posted 7/11/2022 5:58 AM / updated 7/11/2022 5:59 AM
(credit: Personal archive)
Since President Joe Biden took over the White House in 2020, relations between Brazil and the United States have distanced. An ally of former President Donald Trump, Jair Bolsonaro was the last G20 president to congratulate Biden on his victory at the polls. The US president, in turn, met with Bolsonaro only once, in a formal manner. Sectors of the American government have shown concern about Bolsonaro’s undemocratic outbursts. American parliamentarians even sent a document to the US Secretary of State, Antony Blinken, in which they ask for a report on the actions of the Brazilian Armed Forces in the elections.
Professor of Brazilian history and culture at Brown University and president of the Washington Brazil Office (WBO), James N. Green explains that the government of Joe Biden is interested in following the Brazilian elections this year. For him, Americans see great similarity between what former President Donald Trump did to delegitimize the electoral process with what President Jair Bolsonaro is currently doing in Brazil.
The WBO, led by Green, forms a bridge with parliamentarians and the US government to disseminate information about the Brazilian reality. The professor points out that whatever the next Brazilian president, there will still be differences between Brazil and the United States. He emphasizes, however, that the choice must follow the democratic process.
Last month, Bolsonaro had his first meeting with Biden, at the Summit of the Americas, in Los Angeles (USA). Was it an attempt at rapprochement between the two countries?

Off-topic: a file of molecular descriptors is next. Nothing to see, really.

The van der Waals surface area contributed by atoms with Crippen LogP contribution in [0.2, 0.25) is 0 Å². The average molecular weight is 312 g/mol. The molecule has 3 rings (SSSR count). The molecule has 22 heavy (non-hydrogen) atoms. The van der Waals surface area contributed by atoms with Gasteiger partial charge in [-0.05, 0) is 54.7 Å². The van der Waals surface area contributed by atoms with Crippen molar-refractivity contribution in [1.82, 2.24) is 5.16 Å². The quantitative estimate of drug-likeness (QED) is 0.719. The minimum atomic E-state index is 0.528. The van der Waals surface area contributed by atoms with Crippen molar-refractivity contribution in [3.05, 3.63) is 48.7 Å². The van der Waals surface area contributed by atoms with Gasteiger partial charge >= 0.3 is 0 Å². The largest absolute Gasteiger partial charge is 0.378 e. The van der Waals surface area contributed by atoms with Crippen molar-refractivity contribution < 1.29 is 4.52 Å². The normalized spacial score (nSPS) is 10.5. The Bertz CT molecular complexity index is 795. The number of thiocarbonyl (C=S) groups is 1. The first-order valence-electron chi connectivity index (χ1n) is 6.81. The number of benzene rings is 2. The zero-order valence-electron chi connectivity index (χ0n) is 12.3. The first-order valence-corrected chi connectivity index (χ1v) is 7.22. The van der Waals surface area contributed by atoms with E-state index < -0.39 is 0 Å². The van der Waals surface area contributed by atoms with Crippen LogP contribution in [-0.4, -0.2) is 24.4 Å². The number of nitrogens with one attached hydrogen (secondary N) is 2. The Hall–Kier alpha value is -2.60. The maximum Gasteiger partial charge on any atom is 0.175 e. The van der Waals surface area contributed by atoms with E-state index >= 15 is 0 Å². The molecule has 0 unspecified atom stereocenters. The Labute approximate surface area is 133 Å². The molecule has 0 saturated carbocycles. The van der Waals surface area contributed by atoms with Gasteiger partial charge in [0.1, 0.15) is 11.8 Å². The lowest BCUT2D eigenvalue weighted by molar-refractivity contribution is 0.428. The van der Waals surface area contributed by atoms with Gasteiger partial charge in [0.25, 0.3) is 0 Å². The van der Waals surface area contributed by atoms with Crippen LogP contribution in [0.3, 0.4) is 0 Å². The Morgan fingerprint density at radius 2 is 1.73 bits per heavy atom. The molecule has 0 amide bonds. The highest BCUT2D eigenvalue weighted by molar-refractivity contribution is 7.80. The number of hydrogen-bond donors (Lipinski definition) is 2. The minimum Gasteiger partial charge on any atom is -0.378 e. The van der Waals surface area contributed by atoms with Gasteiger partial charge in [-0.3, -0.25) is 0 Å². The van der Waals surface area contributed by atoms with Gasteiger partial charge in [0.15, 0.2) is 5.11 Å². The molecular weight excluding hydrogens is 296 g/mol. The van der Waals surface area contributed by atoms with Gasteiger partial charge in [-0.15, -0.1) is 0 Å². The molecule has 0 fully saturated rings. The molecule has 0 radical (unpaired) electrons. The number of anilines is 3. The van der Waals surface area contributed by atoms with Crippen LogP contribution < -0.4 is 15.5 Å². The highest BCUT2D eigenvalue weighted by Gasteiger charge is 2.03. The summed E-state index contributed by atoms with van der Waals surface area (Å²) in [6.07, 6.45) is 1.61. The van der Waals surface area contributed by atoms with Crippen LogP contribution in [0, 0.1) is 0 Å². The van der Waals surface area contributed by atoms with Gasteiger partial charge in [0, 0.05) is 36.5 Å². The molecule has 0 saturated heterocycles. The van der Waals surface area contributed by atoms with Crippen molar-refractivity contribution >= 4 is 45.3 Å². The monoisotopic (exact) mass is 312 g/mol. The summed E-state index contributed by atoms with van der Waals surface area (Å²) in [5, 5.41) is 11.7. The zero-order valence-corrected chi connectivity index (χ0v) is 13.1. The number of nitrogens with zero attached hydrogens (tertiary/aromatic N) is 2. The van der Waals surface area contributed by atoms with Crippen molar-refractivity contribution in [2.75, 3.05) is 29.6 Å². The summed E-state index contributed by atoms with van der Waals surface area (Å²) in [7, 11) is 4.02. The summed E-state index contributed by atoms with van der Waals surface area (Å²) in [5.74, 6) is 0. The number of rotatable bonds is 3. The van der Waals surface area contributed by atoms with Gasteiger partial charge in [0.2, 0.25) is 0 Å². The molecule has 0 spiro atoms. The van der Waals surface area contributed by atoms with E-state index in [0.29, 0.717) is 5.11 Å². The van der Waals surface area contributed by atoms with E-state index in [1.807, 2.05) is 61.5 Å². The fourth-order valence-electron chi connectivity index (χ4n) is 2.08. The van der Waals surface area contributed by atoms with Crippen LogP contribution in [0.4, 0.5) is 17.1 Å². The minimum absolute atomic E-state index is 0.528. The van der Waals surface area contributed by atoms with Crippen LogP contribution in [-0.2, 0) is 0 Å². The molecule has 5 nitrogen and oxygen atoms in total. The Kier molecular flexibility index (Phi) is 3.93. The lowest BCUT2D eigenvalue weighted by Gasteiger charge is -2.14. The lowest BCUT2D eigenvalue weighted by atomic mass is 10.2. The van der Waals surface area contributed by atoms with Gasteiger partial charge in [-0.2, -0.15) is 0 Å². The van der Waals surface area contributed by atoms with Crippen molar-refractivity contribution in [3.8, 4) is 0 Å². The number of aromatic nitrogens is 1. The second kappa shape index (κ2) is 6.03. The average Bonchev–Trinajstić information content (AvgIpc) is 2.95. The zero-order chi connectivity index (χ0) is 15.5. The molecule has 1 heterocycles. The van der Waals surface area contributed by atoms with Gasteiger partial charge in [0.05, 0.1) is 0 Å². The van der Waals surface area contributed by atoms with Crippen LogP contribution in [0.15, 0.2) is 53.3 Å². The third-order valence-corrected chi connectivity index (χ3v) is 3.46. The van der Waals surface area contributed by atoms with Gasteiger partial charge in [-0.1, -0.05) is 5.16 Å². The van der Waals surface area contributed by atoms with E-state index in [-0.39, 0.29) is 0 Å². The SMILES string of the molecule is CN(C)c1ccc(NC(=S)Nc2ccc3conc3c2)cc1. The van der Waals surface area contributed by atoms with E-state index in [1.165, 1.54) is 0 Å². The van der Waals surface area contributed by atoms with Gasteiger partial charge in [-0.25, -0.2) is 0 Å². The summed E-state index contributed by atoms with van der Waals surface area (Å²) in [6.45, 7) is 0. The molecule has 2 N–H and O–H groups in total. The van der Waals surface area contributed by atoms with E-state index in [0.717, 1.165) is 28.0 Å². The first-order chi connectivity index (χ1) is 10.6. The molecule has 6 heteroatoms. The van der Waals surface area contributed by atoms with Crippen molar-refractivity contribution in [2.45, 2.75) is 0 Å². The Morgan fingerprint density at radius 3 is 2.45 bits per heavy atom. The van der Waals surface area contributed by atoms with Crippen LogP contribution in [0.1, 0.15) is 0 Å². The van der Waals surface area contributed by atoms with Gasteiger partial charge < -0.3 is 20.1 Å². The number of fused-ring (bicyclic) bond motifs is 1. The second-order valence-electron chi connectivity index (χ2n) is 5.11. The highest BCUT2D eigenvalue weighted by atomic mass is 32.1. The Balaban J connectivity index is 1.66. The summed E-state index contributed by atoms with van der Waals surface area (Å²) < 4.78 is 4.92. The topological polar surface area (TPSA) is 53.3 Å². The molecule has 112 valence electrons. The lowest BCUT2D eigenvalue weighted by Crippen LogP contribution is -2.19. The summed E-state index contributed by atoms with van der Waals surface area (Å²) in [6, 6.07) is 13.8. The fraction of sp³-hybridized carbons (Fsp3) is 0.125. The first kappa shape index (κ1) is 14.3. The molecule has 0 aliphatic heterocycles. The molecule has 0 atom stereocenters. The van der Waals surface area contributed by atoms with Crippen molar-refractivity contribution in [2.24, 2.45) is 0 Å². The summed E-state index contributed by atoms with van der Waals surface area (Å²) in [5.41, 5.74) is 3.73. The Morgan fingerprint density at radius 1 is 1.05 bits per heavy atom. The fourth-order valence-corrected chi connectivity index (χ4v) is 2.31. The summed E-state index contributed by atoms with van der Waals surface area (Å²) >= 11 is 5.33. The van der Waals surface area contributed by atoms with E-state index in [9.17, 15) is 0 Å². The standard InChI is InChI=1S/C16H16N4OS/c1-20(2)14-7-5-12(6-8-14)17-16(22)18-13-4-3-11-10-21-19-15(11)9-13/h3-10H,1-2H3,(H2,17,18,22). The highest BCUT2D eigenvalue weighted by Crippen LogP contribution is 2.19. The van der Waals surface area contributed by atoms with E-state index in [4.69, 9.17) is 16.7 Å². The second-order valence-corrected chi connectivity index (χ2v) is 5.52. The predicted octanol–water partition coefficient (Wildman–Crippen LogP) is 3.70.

I wouldn’t say there is an approximation. I would say that there is a diplomatic obligation on the Biden government, due to various factors and American interests, to have contact with Brazil. This, taking into account that, until the Summit, Biden had not spoken to Bolsonaro, and Bolsonaro was the last head of state to recognize his government. That is, he has a very strong relationship with Trump, he went to the White House, they made attempts at agreements and understandings. Biden tries to take a much more remote stance. Due to the conjuncture of the interests that the Americans have in Latin America, they wanted to have an important representative at the Summit and, therefore, they invited Brazil and sent (Special Adviser to the White House) Christopher Dodd to do that. Furthermore, last year, the CIA (Central Intelligence Agency) visited Brazil and made it clear that it was defending American democracy and that it would not support a coup.
What is the American interest in the Brazilian electoral process?
It’s more of a trauma that Americans are experiencing because of the Capitol invasion. They recognize in Bolsonaro a Trump. And this is a very clear analogy in the minds of people who pay attention to Brazil. In the past, when I, at the age of 23, denounced the military dictatorship, Brazil was far, far away, a dictatorship, a banana republic. Today, it is a continental country, and we are a continental country. Brazil has a heritage of enslaved people, so do we. There’s a guy from the far right, Trump, and so does Brazil. The fact is that Bolsonaro already warns that he will not recognize the results of the elections, he already warns that he does not trust electronic voting machines, creating a space to contest the results. It is very similar to what Trump did months before the election, when he already announced that he did not trust the mail to send (ballot) voting, which is an American tradition and has never had any problems. And then (Trump) invented this fraud issue. For months, he spread this big lie about alleged election fraud. When that didn’t work, he mobilized the militias to storm the Capitol.